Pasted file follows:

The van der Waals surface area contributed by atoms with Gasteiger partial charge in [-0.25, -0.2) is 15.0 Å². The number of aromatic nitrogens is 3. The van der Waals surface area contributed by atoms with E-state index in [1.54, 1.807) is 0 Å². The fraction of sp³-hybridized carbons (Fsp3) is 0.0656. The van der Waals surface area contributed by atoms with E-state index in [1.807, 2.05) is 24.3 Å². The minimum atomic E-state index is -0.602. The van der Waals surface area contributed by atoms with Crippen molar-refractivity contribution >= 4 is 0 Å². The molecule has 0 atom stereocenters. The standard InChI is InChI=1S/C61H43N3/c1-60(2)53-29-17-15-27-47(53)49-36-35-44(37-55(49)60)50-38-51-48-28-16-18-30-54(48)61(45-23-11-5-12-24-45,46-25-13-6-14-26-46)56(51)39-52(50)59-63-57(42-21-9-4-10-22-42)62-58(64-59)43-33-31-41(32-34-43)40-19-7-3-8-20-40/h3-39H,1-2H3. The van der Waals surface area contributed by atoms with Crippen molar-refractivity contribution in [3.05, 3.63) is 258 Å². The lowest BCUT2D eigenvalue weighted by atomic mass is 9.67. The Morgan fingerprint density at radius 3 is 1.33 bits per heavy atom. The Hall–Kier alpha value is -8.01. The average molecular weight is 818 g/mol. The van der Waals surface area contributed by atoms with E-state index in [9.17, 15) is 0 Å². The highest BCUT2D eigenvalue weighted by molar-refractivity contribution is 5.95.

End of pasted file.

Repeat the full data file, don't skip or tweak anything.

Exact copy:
The van der Waals surface area contributed by atoms with Gasteiger partial charge in [-0.25, -0.2) is 15.0 Å². The number of aromatic nitrogens is 3. The van der Waals surface area contributed by atoms with E-state index in [1.54, 1.807) is 0 Å². The fraction of sp³-hybridized carbons (Fsp3) is 0.0656. The van der Waals surface area contributed by atoms with E-state index in [1.807, 2.05) is 24.3 Å². The minimum atomic E-state index is -0.602. The van der Waals surface area contributed by atoms with Crippen molar-refractivity contribution >= 4 is 0 Å². The molecule has 0 atom stereocenters. The standard InChI is InChI=1S/C61H43N3/c1-60(2)53-29-17-15-27-47(53)49-36-35-44(37-55(49)60)50-38-51-48-28-16-18-30-54(48)61(45-23-11-5-12-24-45,46-25-13-6-14-26-46)56(51)39-52(50)59-63-57(42-21-9-4-10-22-42)62-58(64-59)43-33-31-41(32-34-43)40-19-7-3-8-20-40/h3-39H,1-2H3. The van der Waals surface area contributed by atoms with Crippen molar-refractivity contribution in [3.05, 3.63) is 258 Å². The lowest BCUT2D eigenvalue weighted by atomic mass is 9.67. The Morgan fingerprint density at radius 3 is 1.33 bits per heavy atom. The Hall–Kier alpha value is -8.01. The average molecular weight is 818 g/mol. The van der Waals surface area contributed by atoms with E-state index in [9.17, 15) is 0 Å². The highest BCUT2D eigenvalue weighted by molar-refractivity contribution is 5.95.